Dubai and Abu Dhabi show property’s divide

first_imgKershaw Leonard’s annual Cost of Living report describes the real estate sector as now resembling the survival of the fittest, a major contrast to 2008 which is compared to the California gold rush of the 1800s.While Dubai’s house prices have fallen in some areas by more than 53 percent since September 2008, the report identified areas in Abu Dhabi where prices had increased by 36 percent over the past year due to an undersupply of new properties coming on to the marketarabianbusiness.comlast_img read more


CEA adds Volvo duo

first_imgThe vehicles were purchased from Volvo Thailand to service a new three-year contract with a chemical company, which will involve the transportation of dangerous goods from Thailand to Laos.The Volvo FH series trucks feature the manufacturer’s I-Shift dual clutch system.Last year, CEA Projects – which is a member of the Project Cargo Network (PCN) in Thailand and Myanmar – purchased six Volvo FH 520 tractor units.  www.ceaprojects.comwww.projectcargonetwork.comlast_img


Davis, O’s offense breaks out in Beantown.

first_imgYacabonis limited the damage, allowing only one run to score. Even when Davis didn’t get a hit he was productive. His ground out in the top of the 6th plated the fourth run of the inning. The Orioles and Red Sox tangle again tomorrow afternoon in game three of the four-game series. Two left handers with take the hill as Baltimore’s John Means (1-1, 2.08) will opposed Boston’s David Price (0-1, 6.00). With the win, the Orioles snap their four game losing streak and are now 6-9 on the young season. In the top of the 7th, Boston committed two errors resulting in two runs for the Birds. Subsequent singles by designated hitter Renato Nunez and third baseman Rio Ruiz made it a 6-2 Orioles lead. Cashner allowed the first two Red Sox to reach in the bottom of the 6th. Manager Brandon Hyde replaced Cashner with right hander Jimmy Yacabonis. Davis wasted no time. With two outs and the bases loaded in the top of the 1st, Davis dropped a single into right field off Boston starter Rick Porcello (L, 0-3) to give the O’s an early 2-0 lead. Davis would answer in the top of the 5th with and RBI double off right-hander Health Hembree, who relieved Porcello to face Davis, recapturing the lead, 3-2. Boston — The wait is over. After not recording a hit in his last 54 at-bats, a major league record dating back to last season, Orioles first baseman Chris Davis broke out with three hits and four RBIs, leading Baltimore to a 9-5 win over the Red Sox, Saturday afternoon. Boston would get both those runs back in the bottom of the 7th on a two run double by Vasquez, who finished with four RBIs. Red Sox catcher Christian Vasquez knotted the game in the bottom of the 3rd with a two-run homer off Orioles start Andrew Cashner (W, 3-1). Left hander Tanner Scott got Baltimore out of the inning, and right hander Mychal Givens would come on with one out in the 8th. Givens recored five outs to finish things off. Baltimore then opened things up in the top of the 6th. Right hander Colton Brewer replaced Hembree to start the inning and promptly issued two walks and a single to load the bases. First pitch is scheduled for 1:05 pm. Please follow and like us:last_img read more


Review: In ‘Crazy Rich Asians,’ a delightful new fairy tale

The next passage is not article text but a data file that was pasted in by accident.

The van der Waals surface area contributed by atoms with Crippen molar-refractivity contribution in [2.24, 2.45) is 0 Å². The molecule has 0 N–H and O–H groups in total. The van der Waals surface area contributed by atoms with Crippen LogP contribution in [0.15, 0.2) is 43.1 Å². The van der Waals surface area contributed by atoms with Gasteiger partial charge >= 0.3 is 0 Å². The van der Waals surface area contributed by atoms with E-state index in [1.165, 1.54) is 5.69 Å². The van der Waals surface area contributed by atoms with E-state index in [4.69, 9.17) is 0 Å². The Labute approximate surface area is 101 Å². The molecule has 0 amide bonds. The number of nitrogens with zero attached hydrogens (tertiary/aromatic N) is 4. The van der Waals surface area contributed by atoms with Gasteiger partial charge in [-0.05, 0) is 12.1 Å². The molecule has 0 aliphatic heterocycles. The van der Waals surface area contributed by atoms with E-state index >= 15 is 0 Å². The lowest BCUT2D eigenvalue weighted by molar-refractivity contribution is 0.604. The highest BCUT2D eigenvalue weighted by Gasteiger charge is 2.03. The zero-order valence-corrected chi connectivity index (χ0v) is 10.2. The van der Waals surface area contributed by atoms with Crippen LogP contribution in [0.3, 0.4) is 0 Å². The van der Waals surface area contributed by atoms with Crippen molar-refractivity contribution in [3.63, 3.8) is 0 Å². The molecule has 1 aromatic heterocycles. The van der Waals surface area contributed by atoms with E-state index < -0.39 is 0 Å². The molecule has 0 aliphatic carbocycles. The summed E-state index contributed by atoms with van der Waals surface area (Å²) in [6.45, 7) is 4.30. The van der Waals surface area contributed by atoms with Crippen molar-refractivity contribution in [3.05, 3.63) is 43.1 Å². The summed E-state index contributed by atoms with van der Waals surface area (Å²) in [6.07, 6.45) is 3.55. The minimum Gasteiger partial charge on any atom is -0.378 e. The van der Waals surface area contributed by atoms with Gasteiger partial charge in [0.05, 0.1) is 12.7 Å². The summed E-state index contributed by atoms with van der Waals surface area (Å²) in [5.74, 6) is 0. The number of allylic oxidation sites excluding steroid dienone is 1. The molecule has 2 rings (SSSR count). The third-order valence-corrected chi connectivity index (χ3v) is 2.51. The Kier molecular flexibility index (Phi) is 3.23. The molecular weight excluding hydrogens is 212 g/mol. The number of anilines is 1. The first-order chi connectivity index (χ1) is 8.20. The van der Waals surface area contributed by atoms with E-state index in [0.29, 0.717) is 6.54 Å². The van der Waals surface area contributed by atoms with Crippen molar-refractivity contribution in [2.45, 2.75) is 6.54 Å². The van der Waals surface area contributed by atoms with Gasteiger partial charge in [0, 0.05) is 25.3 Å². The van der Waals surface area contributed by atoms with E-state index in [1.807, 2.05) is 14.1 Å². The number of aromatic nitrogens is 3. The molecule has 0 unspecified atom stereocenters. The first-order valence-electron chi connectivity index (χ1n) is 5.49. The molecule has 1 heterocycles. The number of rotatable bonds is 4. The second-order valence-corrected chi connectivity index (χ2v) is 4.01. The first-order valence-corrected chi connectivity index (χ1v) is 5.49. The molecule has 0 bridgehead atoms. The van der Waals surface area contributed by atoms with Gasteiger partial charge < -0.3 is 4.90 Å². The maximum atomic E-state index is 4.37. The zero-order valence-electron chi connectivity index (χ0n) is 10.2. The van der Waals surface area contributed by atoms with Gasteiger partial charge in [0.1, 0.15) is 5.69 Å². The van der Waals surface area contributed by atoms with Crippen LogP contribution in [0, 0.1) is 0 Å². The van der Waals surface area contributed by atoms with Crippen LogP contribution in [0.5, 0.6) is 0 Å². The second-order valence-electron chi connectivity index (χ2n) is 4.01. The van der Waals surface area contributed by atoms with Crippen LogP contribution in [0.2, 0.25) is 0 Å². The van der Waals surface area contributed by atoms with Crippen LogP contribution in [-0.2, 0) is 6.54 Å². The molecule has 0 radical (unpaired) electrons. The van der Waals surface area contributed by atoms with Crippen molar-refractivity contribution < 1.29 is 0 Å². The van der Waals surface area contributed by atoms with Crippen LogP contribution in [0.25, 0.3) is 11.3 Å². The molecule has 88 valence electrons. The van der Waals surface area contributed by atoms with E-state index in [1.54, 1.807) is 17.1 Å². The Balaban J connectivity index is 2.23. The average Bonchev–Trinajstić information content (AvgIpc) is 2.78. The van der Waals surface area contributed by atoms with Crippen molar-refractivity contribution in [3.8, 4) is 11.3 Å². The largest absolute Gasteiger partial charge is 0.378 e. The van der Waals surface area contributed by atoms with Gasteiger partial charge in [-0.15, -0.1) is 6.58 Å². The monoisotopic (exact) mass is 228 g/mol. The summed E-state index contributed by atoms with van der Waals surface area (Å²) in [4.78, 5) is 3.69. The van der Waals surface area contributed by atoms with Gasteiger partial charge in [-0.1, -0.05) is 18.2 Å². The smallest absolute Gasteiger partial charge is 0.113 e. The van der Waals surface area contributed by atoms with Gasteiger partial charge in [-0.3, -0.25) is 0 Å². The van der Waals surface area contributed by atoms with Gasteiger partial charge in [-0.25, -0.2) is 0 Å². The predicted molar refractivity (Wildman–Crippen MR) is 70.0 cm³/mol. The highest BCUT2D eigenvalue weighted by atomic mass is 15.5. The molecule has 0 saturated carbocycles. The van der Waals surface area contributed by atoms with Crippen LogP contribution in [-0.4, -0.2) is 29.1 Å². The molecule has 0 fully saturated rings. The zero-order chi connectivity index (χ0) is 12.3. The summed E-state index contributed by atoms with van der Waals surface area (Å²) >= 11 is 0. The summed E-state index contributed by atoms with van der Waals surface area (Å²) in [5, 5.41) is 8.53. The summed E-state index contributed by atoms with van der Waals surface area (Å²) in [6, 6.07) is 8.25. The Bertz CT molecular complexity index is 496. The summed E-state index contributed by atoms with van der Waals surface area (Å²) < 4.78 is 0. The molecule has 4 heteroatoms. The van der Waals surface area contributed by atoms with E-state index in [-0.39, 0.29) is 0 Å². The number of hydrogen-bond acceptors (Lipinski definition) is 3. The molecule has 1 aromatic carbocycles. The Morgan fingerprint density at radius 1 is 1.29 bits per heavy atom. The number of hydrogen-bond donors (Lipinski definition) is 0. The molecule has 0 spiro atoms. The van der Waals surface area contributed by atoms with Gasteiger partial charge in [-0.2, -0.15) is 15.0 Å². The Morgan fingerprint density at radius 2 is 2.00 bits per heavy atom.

first_img This image released by Warner Bros. Entertainment shows Henry Golding in a scene from the film “Crazy Rich Asians.” (Sanja Bucko/Warner Bros. Entertainment via AP) This image released by Warner Bros. Entertainment shows Nico Santos, left, and Michelle Yeoh in a scene from the film “Crazy Rich Asians.” (Sanja Bucko/Warner Bros. Entertainment via AP) 1 of 6 This image released by Warner Bros. Entertainment shows Michelle Yeoh, from left, Henry Golding and Constance Wu in a scene from the film “Crazy Rich Asians.” (Sanja Bucko/Warner Bros. Entertainment via AP) This image released by Warner Bros. Entertainment shows Constance Wu, left, and Awkwafina in a scene from the film “Crazy Rich Asians.” (Warner Bros. Entertainment via AP) The result is a totally winning confection: a frothy fairy tale, trivial and weighty at once, that simultaneously uses tried-and-true romantic comedy convention while riotously bursting free of movie-business formula. “Crazy Rich Asians” has much of the same DNA as a host of princess tales like “Cinderella,” but it is a radical departure, too.Chu’s film is the first contemporary-set studio film centered on an all-Asian and Asian-American cast in 25 years, following Wayne Wang’s 1993 adaptation of Amy Tan’s “The Joy Luck Club.” Further, studies have shown that less than 5 percent of the most popular movies in North America last year even featured a speaking character of Asian descent. Movies like this, to everyone’s loss, almost never come along.“Crazy Rich Asians” would still be an important film even if it understandably sagged with such history on its shoulders. And it’s not perfect. Like rom-coms before it, it has a blatantly superficial side, so drowning in the accoutrements of high-society Singapore that it conflates materialism with matrimony. (There is a wedding set in a church transformed into a lily pond and a bachelor party on a cargo ship anchored in international waters.) And some could reasonably quibble that Chu’s film has blind spots of its own, omitting South and Southeastern Asians for a tale entirely focused on Chinese and Chinese-American characters.But it’s not for “Crazy Rich Asians” to single-handedly make up for all the studio movies that have been missing for the last 25 years. And thanks largely to its energetic ensemble, led by Constance Wu and Henry Golding, Chu’s film is a charming romp, full of heart and heartening breakout stars.Wu plays Rachel Chu, an economics professor at New York University whose Singapore-born businessman boyfriend Nick Young (Golding) suggests a trip to the Far East. “Like Queens?” she replies over dinner in Manhattan. But his proposal is that they fly back to Singapore for his best friend’s wedding and to meet his family. It’s only as they are boarding the airplane and are led to an entire bedroom suite that Rachel realizes her long-term boyfriend is filthy, stinking rich.“We’re comfortable,” he says, a phrasing Rachel immediately recognizes as “exactly what a super-rich person would say.” Once they arrive in Singapore, it gradually dawns on Rachel that she’s on the cusp of marrying into one of Asia’s wealthiest real-estate empires. Young is the princely heir of the family business, which he has temporarily fled but is still expected to soon takeover.For Rachel, it’s like stepping into a fantasy and a nightmare. She has unwittingly landed one of Asia’s most sought-after bachelors, drawing the jealous, ever-watchful eyes of all around her, along with the piercing glare of Nick’s mother, the fiercely Old-World matriarch Eleanor (Michelle Yeoh). In their palatial estate, Rachel — a self-made woman raised by a working-class single-parent — feels acutely like an unworthy outsider. Eleanor sneers at her “American” aspirations of “happiness” and following her “passion,” a collision with her stout beliefs of spousal sacrifice.That “Crazy Rich Asians” is a rom-com where the mothers are its most vital co-stars is one of the movie’s best attributes. Though some of the satirical edges of Kwan’s book have been smoothed down, it remains a love story more about immigrant identity and Chinese heritage than romance. Its climactic moments are found not in a wedding aisle or in some impossibly lavish setting, but over a mahjong table and on an airplane, in coach.But what most makes “Crazy Rich Asians” such a pleasure is its spectacular ensemble of performers so often unseen on American movie screens. There is Wu, the “Fresh Off the Boat” star, who glides with grace and comic timing through the film; the British-Malaysian newcomer Golding, who already has the sheen of a leading man for years to come; the scene-stealing Awkwafina, as Rachel’s college pal; the wry Nico Santos, as Nick’s cousin; Jimmy O. Yang, of “Silicon Valley” as a loose cannon relative; and the reliably hysterical (and a little underused here) Ken Jeong as Awkwafina’s father.Some are already well known, some are totally new, but they collectively make an overwhelming impression: Hollywood, this is what you’ve been missing.“Crazy Rich Asians,” a Warner Bros. release, is rated PG-13 by the Motion Picture Association of America for some suggestive content and language. Running time: 121 minutes. Three stars out of four.Follow AP Film Writer Jake Coyle on Twitter at: https://twitter.com/jakecoyleAP This image released by Warner Bros. Entertainment shows Constance Wu, left, and Michelle Yeoh in a scene from the film “Crazy Rich Asians.” (Warner Bros. Entertainment via AP) There are two glittering parades running in tandem through Jon M. Chu’s “Crazy Rich Asians,” a glitzy and delightful adaptation of Kevin Kwan’s 2013 bestseller. One is the blinged-out, designer-label, crazy-rich opulence often characteristic of rom-coms yet extreme enough here to make even Carrie Bradshaw or Christian Grey blush. The other, and far more arresting pageant, is of the film’s Asian cast of various nationalities who, one after another, shame Hollywood’s regular disinterest in them by being so effortlessly dazzling. This image released by Warner Bros. Entertainment shows Awkwafina in a scene from the film “Crazy Rich Asians.” (Sanja Bucko/Warner Bros. Entertainment via AP)last_img read more